Charities a crucial complement

An opinion on the question “Are charities more effective than Government?”, by Leslie Lenkowsky, professor of public affairs and philanthropic studies at Indiana University:

The idea that charity can take the place of government spending is absurd on its face. The U.S. federal government alone spends far more than the $300 billion Americans donated to nonprofit groups last year. Moreover, much of that giving goes for purposes that would be low on any government’s priority list.

But that is exactly why philanthropy is valuable and deserves encouragement through tax and other public policies.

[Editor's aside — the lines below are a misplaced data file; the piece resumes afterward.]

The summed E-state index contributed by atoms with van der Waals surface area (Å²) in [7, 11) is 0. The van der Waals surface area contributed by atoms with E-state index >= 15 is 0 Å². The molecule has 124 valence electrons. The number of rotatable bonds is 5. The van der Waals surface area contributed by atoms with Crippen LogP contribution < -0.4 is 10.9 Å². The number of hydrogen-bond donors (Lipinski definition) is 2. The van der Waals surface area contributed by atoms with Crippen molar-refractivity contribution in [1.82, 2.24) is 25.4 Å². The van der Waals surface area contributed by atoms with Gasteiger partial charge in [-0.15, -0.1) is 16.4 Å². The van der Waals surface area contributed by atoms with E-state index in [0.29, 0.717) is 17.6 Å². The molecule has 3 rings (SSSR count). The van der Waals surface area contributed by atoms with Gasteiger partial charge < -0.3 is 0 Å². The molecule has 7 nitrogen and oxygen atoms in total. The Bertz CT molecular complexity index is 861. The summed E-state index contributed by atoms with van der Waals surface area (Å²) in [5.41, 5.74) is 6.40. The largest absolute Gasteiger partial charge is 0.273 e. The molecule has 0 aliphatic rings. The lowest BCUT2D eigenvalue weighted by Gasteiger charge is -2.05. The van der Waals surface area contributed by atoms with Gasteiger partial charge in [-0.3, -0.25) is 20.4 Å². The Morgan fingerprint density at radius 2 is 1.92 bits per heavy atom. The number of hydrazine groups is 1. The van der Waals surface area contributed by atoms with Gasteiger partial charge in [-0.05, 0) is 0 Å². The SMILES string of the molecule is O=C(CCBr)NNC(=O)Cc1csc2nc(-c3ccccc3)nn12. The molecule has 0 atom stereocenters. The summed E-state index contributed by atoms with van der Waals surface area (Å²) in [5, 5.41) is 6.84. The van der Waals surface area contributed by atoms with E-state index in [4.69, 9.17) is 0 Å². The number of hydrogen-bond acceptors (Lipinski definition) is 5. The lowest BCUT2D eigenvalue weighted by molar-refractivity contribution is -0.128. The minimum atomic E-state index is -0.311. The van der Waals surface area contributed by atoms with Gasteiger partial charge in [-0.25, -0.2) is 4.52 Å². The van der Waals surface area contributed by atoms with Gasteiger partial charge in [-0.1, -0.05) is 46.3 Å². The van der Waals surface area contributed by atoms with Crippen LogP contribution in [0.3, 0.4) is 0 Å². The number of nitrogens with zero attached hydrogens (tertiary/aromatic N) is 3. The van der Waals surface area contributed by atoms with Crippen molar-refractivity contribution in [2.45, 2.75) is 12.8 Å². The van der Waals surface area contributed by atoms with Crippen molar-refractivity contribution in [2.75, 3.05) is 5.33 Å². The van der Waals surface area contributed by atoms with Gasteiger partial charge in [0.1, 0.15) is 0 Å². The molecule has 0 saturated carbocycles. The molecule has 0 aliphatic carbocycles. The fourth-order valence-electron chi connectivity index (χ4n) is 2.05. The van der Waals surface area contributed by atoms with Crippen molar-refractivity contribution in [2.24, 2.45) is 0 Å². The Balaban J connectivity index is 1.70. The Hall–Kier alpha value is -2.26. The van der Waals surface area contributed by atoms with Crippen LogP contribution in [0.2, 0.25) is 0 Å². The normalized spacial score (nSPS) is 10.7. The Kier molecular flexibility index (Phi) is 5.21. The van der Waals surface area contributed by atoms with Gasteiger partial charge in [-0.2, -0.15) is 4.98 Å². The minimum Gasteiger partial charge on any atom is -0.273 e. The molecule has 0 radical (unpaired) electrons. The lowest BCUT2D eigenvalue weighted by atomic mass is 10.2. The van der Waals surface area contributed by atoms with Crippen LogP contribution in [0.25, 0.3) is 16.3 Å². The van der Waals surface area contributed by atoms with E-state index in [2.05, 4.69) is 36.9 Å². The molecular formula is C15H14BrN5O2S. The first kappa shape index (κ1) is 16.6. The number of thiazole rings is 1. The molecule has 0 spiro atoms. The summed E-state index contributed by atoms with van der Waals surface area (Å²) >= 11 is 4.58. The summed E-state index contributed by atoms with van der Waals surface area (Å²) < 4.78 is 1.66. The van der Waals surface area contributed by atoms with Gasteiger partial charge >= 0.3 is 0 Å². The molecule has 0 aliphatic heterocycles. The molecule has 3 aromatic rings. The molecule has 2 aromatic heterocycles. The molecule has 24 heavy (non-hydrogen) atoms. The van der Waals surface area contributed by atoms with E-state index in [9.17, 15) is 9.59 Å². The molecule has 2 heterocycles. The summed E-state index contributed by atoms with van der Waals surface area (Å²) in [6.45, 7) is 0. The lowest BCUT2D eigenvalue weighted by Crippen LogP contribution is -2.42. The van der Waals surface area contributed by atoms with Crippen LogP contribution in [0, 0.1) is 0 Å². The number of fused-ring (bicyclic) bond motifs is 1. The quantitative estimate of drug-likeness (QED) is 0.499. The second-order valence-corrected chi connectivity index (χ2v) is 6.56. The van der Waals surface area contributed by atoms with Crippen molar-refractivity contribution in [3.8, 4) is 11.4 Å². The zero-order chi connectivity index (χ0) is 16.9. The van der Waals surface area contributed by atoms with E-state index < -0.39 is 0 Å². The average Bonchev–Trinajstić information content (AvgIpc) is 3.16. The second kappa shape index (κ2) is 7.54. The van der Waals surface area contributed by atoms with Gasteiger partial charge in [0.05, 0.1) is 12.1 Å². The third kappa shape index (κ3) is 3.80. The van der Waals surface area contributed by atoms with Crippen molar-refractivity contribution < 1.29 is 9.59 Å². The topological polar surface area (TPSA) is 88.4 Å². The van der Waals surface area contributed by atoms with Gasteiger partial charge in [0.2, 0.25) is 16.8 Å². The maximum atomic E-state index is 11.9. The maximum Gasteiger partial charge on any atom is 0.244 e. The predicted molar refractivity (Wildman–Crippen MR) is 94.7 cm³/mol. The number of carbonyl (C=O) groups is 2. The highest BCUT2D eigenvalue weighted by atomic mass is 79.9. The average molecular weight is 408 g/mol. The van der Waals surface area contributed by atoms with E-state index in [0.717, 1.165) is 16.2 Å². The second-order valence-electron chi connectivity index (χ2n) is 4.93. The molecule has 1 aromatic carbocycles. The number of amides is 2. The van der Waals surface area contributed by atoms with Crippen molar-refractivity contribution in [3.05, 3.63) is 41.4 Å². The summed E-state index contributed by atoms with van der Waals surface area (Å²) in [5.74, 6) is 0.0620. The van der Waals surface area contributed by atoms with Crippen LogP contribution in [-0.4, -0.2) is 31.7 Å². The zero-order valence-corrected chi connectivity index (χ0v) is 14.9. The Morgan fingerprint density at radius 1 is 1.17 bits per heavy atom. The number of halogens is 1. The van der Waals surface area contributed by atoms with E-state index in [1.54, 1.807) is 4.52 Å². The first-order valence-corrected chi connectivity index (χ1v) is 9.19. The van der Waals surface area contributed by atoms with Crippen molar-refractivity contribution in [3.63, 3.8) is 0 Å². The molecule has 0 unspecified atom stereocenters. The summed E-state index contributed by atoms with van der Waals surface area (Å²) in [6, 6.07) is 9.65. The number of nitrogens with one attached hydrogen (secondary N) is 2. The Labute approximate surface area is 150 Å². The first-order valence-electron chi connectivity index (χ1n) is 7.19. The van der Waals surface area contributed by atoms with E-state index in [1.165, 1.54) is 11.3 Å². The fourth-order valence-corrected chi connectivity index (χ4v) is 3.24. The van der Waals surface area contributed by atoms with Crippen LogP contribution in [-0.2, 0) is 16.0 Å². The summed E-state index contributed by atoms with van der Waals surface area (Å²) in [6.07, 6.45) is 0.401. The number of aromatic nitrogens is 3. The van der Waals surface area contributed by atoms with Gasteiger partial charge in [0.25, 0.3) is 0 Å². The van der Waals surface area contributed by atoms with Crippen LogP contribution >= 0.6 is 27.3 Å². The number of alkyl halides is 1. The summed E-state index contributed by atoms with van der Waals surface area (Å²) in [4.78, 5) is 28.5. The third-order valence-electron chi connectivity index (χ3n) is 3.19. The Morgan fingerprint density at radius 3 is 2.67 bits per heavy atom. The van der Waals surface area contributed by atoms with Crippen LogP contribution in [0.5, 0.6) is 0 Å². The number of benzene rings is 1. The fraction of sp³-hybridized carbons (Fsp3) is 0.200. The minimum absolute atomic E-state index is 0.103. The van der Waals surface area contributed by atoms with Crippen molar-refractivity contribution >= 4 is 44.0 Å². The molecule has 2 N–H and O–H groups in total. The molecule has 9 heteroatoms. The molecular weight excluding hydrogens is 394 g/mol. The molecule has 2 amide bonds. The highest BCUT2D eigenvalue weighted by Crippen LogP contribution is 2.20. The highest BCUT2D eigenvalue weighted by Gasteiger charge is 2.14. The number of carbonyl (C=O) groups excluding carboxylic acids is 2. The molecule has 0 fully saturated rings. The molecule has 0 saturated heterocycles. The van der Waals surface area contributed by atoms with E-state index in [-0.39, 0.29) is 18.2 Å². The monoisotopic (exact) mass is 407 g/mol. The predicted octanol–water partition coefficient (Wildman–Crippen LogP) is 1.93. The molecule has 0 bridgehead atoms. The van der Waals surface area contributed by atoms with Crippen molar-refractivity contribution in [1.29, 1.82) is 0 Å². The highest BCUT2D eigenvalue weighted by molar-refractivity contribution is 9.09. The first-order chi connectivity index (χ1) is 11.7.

The basic debates in any type of government are always over what is in the public’s interest. But another way is by allowing each of us to give money or time – often collaborating with others — to try out what we think will address particular aspects of the public interest. That is the domain of philanthropy. It is especially important for people with ideas that may be unpopular, innovative, or directed at a minority of the population.

Those with more money and time can, of course, have more influence in philanthropy. But they can have more influence in politics as well. And in philanthropy, because its focus is on the particular, not the general, a little giving can go a long way. You don’t have to be rich to be a successful donor.

Philanthropy, in short, is an expression of pluralism. Its goals differ from those of politics and the standards applicable to government actions, such as fairness, do not fit what it does.

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